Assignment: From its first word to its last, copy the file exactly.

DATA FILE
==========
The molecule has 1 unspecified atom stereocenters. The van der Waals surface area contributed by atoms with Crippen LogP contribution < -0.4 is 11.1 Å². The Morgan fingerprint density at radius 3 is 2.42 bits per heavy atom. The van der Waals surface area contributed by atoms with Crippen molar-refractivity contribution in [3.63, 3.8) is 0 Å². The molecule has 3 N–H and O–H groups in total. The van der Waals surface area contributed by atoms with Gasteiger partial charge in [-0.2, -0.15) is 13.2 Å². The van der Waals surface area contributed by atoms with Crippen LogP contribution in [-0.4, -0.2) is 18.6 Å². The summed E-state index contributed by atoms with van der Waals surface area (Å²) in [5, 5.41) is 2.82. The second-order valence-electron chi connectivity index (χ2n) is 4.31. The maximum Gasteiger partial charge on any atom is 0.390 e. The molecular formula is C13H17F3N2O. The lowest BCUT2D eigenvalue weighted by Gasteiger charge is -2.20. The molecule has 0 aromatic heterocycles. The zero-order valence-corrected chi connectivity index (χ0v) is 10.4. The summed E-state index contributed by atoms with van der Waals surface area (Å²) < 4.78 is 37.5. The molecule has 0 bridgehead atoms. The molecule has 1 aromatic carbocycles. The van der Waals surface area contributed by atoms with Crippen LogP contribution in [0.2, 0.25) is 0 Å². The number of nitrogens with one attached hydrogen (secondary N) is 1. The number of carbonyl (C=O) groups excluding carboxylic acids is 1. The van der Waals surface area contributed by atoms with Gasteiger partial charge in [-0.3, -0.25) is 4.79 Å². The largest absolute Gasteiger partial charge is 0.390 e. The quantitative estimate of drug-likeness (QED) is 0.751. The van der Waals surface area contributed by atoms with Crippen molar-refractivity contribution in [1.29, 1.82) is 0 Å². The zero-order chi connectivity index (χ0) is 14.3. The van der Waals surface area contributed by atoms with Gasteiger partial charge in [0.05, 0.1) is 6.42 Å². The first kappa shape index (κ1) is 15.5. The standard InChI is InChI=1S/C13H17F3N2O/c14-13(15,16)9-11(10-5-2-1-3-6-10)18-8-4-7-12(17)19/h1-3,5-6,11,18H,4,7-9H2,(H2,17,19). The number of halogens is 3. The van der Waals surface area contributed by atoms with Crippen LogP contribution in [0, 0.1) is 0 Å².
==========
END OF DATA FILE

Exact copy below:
The molecule has 1 unspecified atom stereocenters. The van der Waals surface area contributed by atoms with Crippen LogP contribution < -0.4 is 11.1 Å². The Morgan fingerprint density at radius 3 is 2.42 bits per heavy atom. The van der Waals surface area contributed by atoms with Crippen molar-refractivity contribution in [3.63, 3.8) is 0 Å². The molecule has 3 N–H and O–H groups in total. The van der Waals surface area contributed by atoms with Gasteiger partial charge in [-0.2, -0.15) is 13.2 Å². The van der Waals surface area contributed by atoms with Crippen LogP contribution in [-0.4, -0.2) is 18.6 Å². The summed E-state index contributed by atoms with van der Waals surface area (Å²) in [5, 5.41) is 2.82. The second-order valence-electron chi connectivity index (χ2n) is 4.31. The maximum Gasteiger partial charge on any atom is 0.390 e. The molecular formula is C13H17F3N2O. The lowest BCUT2D eigenvalue weighted by Gasteiger charge is -2.20. The molecule has 0 aromatic heterocycles. The zero-order valence-corrected chi connectivity index (χ0v) is 10.4. The summed E-state index contributed by atoms with van der Waals surface area (Å²) < 4.78 is 37.5. The molecule has 0 bridgehead atoms. The molecule has 1 aromatic carbocycles. The van der Waals surface area contributed by atoms with Crippen LogP contribution in [0.2, 0.25) is 0 Å². The number of nitrogens with one attached hydrogen (secondary N) is 1. The number of carbonyl (C=O) groups excluding carboxylic acids is 1. The van der Waals surface area contributed by atoms with Gasteiger partial charge in [-0.3, -0.25) is 4.79 Å². The largest absolute Gasteiger partial charge is 0.390 e. The quantitative estimate of drug-likeness (QED) is 0.751. The van der Waals surface area contributed by atoms with Crippen molar-refractivity contribution in [1.29, 1.82) is 0 Å². The zero-order chi connectivity index (χ0) is 14.3. The van der Waals surface area contributed by atoms with Gasteiger partial charge in [0.05, 0.1) is 6.42 Å². The first kappa shape index (κ1) is 15.5. The standard InChI is InChI=1S/C13H17F3N2O/c14-13(15,16)9-11(10-5-2-1-3-6-10)18-8-4-7-12(17)19/h1-3,5-6,11,18H,4,7-9H2,(H2,17,19). The number of halogens is 3. The van der Waals surface area contributed by atoms with Crippen LogP contribution in [0, 0.1) is 0 Å².